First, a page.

Looking ahead

Sowmya Kamath | Print Edition: November 2012

Predicting the future is difficult. It is also the key to success in the stock market. To help investors make decisions, many companies, while announcing their results, talk about how they expect to perform in a given period.

Though it's an important indicator of where the company is headed, it cannot be the sole basis of investing, say experts. While big technology companies such as Infosys and Wipro give earnings guidance, some like Larsen & Toubro give revenue estimates.

Some auto companies guide for sales while pharmaceutical companies give guidance on revenue growth. Banks provide estimates of credit growth.

The guidance given by a company can impact its stock price. For example, on July 12, the Infosys stock fell 10% to Rs 2,251 after the company disappointed by saying its dollar revenue would be $7,553-7,692 million, representing full-year growth of 8-10%, as against the market expectation of 12-14%.

The reason guidance is taken seriously is that the people running the business are the best judge of its performance.

"Company guidance gives a broad sense of how its financial performance may look like at the end of the year. A certain set of companies gives guidance within a narrow range while some give just a broad direction," says Pankaj Pandey, head of research, ICICIDirect.com.

Investment tip:Best stocks that hit one-year lowsKaushik Dani, head of equity at Peerless Funds Management, agrees. "Company guidance is based on proper understanding of the business. People who run the company are the closest to the business realities and in a position to predict its near-term future. Though it does not mean the company will perform in line with the guidance given, it gives a fair idea about what can be expected from the company and the sector in which it operates."

But there is always a reliability question. "In the current downturn and uncertainty, both domestically and globally, it has become difficult to give an accurate guidance. Companies such as Infosys with an impeccable record of beating estimates have also been unable to meet their guidance in the past few quarters. Consequently, many companies have stopped giving even indicative guidance," says ICICIDirect.com's Pandey. There's another point. Can you blindly follow what companies say, given that so many of them have been under the lens over issues related to corporate governance?

"From an analyst's point of view, guidance by companies is an additional data point. Projections are based on information from companies, monthly data and interaction with dealers or user industries.

As far as guidance is concerned, some weight is given to the past of companies as they have the pulse of their business and are familiar with the ground reality," says Rikesh Parikh, vice president, markets and strategy, Motilal Oswal Securities.

Earnings guidance can be an additional data point for investors and analysts, but there are some worries. "There is a concern that guidance is based on the management's understanding at a particular point of time and in this dynamic world things can change quickly. There is also pressure on the company to meet the guidance irrespective of the ground situation. Thus, before investing, it's important to look at the assumptions behind the guidance," says Dani of Peerless.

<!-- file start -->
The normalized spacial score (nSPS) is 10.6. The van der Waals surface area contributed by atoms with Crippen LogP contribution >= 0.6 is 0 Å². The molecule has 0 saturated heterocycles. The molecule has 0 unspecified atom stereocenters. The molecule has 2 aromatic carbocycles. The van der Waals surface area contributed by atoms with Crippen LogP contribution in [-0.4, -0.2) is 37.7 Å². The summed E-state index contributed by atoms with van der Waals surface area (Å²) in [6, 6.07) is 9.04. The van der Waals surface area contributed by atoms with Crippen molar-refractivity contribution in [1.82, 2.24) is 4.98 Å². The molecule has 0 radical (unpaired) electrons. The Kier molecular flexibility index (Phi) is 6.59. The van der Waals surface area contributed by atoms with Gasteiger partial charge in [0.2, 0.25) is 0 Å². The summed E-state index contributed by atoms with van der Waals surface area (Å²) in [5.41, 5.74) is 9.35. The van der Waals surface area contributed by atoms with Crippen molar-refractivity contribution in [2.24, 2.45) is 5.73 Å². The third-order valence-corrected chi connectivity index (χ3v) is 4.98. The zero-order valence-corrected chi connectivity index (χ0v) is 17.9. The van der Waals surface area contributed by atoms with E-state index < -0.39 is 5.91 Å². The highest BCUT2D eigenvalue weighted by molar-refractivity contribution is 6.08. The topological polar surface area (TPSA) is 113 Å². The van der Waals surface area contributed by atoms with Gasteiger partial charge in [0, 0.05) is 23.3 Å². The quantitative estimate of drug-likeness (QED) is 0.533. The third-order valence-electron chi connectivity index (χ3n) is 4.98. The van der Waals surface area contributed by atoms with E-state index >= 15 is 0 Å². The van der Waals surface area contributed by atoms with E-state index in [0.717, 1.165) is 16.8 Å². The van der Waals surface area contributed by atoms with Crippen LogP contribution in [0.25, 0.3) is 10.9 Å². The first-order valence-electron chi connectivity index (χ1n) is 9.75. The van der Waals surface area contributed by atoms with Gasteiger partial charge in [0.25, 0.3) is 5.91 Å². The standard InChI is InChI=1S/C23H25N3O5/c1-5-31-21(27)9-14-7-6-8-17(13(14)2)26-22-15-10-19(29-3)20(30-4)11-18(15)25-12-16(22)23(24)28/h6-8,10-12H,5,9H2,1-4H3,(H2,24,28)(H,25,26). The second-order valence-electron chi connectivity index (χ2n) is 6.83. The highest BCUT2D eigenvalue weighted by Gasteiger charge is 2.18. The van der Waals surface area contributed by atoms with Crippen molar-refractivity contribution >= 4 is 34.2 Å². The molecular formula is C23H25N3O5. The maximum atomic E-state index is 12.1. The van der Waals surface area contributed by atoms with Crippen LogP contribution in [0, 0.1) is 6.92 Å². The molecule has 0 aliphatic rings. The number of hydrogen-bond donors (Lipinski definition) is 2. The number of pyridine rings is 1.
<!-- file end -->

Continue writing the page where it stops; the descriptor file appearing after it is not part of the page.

Here are some factors one must take note of before investing on the basis of the management's guidance: Track Record: The past record of meeting targets will give a fair picture on how reliable the company's estimates are.

Industry comparison: Since guidance has an immediate impact on the stock price, there's a chance the company will either give conservative or over-the-top guidance. So, it is important to know what other companies in the sector are expecting.

"Weighing a company's guidance against own understanding and overall situation in the sector and the economy gives us a sense of how reliable it is," says Pandey. Continuous Monitoring: Companies may have a conservative or an optimistic approach towards economic environment. So, it is important to monitor developments in companies.

"Some prefer conservative guidance, purely because of their style or if they are in a business which is volatile in nature. This lowers chances of disappointment. Companies which do not foresee macro changes in the business environment and are optimistic about their prospects may give an aggressive guidance. But in such a case, any small change will lead to a downgrade of guidance. One has to look at assumptions made at both micro and macro levels.

This will help you know whether the guidance is ambitious or not," says Dani. For example, if a company has given a conservative guidance and has been able to bag a lot of new orders, it may upgrade its estimates.

While there is no particular sector which may give inaccurate guidance, companies more exposed to currency volatility, regulatory environment and political uncertainty give a less reliable guidance.

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